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Practise only counts when deliberate

Published 2 months ago • 2 min read

I’ve been (re)reading The First 20 Hours book recently and there was one thing that surprised me and kept coming back.

When Josh Kaufman discusses his process of switching his keyboard layout to Colemak and he mentioned that his typing speed improved due to his schedule of deliberate practise of typing words and n-grams in the evening up to a point when he was typing fast enough for his daily work. What he did next was common sense - he stopped his practise sessions, because he’s typing the whole day anyway. This skill is bound to improve naturally due to sheer volume of practise he gets daily typing his emails, blog posts, books, etc.

Of course, the surprise here was that no improvement came on its own. His WPM scores plateaued until he went back to his deliberate practise sessions of typing nonsensical sentences and senseless n-grams. That shouldn’t be surprising for me, though. I came across the same thing when learning to touch type. I thought it’s obvious that I should be able to touch type already due to the amount of muscle memory I’ve accumulated in my fingers. It turned out that not really. Similar lesson came when I switched keyboards a year ago to a model that’s completely split in the middle and I had to stop the habit of my hands dancing all over and learn what’s the correct finger to use for each key. Also, we’ve all seen those office clerks who, despite of doing the same job for years, still type excruciatingly slowly using just two index fingers.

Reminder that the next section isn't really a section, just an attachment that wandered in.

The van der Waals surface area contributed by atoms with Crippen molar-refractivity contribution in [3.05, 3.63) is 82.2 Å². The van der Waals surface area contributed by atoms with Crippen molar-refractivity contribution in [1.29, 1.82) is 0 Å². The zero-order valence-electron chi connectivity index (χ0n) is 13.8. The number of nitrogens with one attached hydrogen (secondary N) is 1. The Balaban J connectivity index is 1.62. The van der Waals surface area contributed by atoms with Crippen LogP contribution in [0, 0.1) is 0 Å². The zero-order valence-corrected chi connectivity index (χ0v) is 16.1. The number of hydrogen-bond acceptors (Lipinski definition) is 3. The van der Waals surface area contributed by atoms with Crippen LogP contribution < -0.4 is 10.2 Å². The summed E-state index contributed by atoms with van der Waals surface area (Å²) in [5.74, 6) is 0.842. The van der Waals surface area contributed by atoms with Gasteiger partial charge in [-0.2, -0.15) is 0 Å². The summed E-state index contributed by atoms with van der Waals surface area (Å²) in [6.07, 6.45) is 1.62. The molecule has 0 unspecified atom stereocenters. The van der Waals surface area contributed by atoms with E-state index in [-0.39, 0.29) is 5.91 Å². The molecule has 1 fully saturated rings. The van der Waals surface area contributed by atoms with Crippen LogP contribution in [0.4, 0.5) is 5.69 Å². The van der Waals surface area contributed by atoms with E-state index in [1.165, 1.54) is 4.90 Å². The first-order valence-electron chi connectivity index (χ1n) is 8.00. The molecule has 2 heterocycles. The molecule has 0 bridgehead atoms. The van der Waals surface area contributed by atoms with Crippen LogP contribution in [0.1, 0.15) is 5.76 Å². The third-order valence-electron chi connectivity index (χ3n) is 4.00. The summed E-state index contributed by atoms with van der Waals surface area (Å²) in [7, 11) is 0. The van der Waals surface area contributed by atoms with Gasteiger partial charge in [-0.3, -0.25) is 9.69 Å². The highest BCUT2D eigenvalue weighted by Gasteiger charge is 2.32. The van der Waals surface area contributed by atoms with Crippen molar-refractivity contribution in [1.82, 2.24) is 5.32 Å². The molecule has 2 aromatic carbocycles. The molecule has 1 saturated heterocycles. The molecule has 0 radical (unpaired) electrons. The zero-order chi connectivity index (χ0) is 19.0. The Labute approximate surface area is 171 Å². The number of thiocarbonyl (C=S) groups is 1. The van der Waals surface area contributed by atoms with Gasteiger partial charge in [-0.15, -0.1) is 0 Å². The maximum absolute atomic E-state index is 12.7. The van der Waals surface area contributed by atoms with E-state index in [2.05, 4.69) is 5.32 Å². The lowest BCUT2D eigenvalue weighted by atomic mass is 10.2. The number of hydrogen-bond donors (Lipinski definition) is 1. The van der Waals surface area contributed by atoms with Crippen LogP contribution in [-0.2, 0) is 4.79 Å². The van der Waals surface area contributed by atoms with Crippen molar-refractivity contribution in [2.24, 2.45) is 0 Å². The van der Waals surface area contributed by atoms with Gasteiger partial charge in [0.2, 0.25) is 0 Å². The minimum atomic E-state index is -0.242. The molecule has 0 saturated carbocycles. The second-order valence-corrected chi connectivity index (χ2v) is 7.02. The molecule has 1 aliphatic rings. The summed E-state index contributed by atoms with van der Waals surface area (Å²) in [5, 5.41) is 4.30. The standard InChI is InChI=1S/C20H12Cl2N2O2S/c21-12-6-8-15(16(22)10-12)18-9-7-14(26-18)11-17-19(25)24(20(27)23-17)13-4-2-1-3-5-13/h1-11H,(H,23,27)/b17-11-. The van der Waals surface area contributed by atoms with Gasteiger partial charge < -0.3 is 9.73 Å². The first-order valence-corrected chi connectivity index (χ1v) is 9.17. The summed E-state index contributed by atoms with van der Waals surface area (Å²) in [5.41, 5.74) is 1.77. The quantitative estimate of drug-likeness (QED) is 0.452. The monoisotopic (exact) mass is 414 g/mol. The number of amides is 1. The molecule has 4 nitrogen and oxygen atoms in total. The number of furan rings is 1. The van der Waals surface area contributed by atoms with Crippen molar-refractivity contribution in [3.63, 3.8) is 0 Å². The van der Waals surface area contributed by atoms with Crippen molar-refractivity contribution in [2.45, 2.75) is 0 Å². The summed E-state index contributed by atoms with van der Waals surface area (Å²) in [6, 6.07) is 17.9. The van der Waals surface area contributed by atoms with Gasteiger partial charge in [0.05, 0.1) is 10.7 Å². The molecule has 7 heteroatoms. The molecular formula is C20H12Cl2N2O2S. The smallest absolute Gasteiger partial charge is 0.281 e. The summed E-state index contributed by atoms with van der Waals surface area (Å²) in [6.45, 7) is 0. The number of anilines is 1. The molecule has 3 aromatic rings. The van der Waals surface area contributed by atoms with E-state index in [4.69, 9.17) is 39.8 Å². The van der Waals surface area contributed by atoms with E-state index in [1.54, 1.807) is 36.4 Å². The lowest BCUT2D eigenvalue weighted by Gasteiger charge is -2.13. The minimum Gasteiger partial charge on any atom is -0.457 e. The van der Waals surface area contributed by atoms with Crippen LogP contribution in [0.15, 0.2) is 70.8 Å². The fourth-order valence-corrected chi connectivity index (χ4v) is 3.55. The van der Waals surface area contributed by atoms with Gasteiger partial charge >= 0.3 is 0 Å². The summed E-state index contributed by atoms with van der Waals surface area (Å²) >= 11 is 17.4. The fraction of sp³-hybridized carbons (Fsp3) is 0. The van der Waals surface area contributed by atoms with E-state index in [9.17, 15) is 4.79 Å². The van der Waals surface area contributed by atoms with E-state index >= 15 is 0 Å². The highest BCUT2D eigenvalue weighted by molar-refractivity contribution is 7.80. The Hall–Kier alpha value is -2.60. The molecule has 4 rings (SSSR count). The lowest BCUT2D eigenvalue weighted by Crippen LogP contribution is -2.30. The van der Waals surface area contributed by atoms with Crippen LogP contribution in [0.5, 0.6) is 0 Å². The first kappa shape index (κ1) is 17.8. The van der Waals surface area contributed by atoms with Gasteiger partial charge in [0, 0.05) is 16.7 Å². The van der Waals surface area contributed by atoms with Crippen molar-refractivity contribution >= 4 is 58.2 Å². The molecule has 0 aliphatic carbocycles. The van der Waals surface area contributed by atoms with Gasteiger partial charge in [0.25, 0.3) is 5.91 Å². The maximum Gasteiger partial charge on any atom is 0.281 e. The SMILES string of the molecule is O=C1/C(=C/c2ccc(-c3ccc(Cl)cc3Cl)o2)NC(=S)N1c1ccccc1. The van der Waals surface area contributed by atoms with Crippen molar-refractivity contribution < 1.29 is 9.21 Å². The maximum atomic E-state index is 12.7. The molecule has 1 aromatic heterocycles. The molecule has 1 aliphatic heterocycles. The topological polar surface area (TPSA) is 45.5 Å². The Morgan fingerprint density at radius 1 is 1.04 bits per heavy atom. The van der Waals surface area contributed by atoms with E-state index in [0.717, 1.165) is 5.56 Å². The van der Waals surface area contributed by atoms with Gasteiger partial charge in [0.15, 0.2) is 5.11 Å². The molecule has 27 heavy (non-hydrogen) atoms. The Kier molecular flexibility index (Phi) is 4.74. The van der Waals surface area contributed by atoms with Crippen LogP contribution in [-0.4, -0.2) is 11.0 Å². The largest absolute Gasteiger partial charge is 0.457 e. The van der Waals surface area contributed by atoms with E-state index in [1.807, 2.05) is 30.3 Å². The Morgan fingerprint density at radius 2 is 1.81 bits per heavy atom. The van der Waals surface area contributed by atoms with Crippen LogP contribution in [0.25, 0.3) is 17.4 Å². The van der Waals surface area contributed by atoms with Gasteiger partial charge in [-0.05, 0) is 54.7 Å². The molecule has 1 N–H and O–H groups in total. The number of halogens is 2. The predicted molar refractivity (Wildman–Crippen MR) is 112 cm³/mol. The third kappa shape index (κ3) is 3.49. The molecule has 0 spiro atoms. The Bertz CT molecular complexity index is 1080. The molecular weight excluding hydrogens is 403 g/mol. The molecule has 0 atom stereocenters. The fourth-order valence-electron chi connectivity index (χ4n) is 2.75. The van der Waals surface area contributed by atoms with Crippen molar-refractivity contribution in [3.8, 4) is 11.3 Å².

The reason this keeps coming back to me is how that translates from keyboards to programming skills. The same way it was “common sense” that your typing skills naturally improve, it’s “common sense” that we naturally get better at our jobs. But that’s not the case. Of course, there are some things that we train just working on projects. Whenever you come across a new challenge (your code is slow, database choice is not a good fit anymore, API architecture needs revamp) you need to jump in, learn something and use it - that’s a typical feedback loop that makes you grow. However, if you’re not challenged, that does not happen. For example, you have a way of handling API calls that worked in the past and still works for a new project - any time spent implementing it again is just repetition of a skill you have, it does not teach you anything.

If you want to get better at programming, you need to challenge yourself. Think about what’s the area you’d like to improve in, make a deliberate plan how to challenge yourself and start a focused practise session - whether it fits into your daily work, or needs to be something you do after hours.

Have a good one,

Wojciech

PS. I have lovingly crafted this email using only the best artisanal keystrokes. If you find come across any typos, feel free to fix them yourself and enjoy this new, unique, kintsugi version.

Hello, I'm Wojciech 👋

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